It’s busy. There are twenty-eight patients in the waiting room with the longest waiting 4 hours. The queue for CT scans is over 2 hours and the one for ultrasounds is even longer; a staggering 4 hours, plus another hour to get results. Lots of people are frustrated. Your next two patients are both pregnant females in their first trimester with vaginal bleeding. As you perform your H & P, you encounter more similarities between the two. Both have midline crampy pain like a period, with no fever, no vomiting, and no syncope. Both recently had ultrasounds done, one in your ED 3 days ago, and one with her obstetrician four days ago. You know why they are here. One reason – they want to see if their baby still has a heartbeat. You also know that repeating the ultrasound is not really medically indicated using the strict sense of the word. Sure it’s reasonable, even customary, but will it change management tonight? Can’t they just see their OB tomorrow? Is it really the right way to practice medicine to clog up your department even worse while simultaneously adding one more straw to the camel carrying the national healthcare budget? Who are you going to listen to? Press and Ganey? Barack Obama? Your conscience? What will the parents think and how will they react if you tell them, “Sorry, we can’t do an ultrasound tonight. You have to go home and make an appointment tomorrow to see your doctor.”?


Vaginal bleeding in pregnancy, like many things in medicine, is both common and controversial. Do you really need to do a pelvic exam? Do you need to do another ultrasound if they already had one in this pregnancy that showed an IUP and they are not on fertility meds? Few patients will be disappointed if the pelvic exam is skipped, especially if is unlikely to have any important impact on their care, but if you don’t do the ultrasound it may require some explaining if you don’t want them to feel disappointed. But maybe there is a third option. Do a quick bedside ultrasound and show the mom the heartbeat (hopefully). She gets what she wants, you feel like you are doing the right thing, your ED throughput doesn’t take another hit, and you get to improve your ultrasound skills. If sold correctly to the patient and/or her husband, this can truly be a win-win approach.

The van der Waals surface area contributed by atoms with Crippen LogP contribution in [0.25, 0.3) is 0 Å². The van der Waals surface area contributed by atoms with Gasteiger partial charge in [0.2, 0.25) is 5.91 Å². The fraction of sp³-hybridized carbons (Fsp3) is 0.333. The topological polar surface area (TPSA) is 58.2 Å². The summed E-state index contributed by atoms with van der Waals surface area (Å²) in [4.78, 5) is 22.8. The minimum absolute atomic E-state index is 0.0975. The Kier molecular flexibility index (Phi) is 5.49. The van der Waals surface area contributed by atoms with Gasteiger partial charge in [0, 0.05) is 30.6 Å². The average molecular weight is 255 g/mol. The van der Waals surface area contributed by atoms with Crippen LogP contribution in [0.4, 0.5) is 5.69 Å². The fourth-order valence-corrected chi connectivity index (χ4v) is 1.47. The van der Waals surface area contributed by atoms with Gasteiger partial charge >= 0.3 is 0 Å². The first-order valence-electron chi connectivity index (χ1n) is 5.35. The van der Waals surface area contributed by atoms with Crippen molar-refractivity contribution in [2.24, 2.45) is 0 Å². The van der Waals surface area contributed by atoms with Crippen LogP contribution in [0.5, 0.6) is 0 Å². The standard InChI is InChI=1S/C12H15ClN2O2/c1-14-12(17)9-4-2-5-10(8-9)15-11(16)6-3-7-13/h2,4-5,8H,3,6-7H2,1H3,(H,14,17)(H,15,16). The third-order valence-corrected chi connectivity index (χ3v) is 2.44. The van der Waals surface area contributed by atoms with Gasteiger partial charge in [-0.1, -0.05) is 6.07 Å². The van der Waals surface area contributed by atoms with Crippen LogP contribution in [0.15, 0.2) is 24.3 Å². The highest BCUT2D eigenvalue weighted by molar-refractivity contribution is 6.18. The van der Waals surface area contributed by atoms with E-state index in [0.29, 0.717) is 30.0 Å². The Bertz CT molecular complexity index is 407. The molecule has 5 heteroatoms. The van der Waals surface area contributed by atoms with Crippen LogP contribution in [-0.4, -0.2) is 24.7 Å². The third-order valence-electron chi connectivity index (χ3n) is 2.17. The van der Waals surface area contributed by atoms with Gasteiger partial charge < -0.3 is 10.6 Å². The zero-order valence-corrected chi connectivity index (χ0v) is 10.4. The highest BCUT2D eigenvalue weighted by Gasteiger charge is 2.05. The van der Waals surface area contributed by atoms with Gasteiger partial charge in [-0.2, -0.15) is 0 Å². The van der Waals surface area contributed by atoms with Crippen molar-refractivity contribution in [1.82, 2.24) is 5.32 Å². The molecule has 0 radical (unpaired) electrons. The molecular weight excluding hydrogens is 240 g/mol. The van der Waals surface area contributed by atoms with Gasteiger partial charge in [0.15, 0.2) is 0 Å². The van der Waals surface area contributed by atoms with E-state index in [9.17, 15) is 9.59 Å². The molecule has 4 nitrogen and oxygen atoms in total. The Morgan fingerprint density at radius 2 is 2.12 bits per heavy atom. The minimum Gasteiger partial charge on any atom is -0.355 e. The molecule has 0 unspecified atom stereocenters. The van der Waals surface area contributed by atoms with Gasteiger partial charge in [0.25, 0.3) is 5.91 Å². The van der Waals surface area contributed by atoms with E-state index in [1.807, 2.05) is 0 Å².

As long as you know the patient has an IUP, unless they are on fertility meds, for all intents and purposes, you have ruled out an ectopic pregnancy unless the presentation is particularly concerning for a heterotopic pregnancy. It’s even better if someone else has already documented an IUP on a recent scan. Take a look at the two images below. What do they show? Can you quickly and efficiently send the patient on her way home?

What do the images show? Can you quickly and efficiently send the patient on her way home?  Conclusion on next page



# Disclosureraeb 2013-07-04 15:08
Where is the disclosure that Teresa S. Wu is the creator and benefits from sales of the SonoSupport app, which is highly touted at the end of this article? This is *highly* unethical.

Otherwise well written.
# Teresa Wu 2013-09-24 19:42
Dear Raeb,

We apologize that the following disclosures were not included in the online version of the article.

The co-authors of this column are Dr. Brady Pregerson (who manages a free online EM Ultrasound Image Library and is the editor of the Emergency Medicine Pocketbook series at EMresource.org) and Dr. Teresa Wu (who is one of the co-founders of SonoSupport: a mobile app dedicated to improving patient care, education, and enhancing the use of ultrasound worldwide).

We appreciate your feedback and will ensure these disclosures are included in our future articles.


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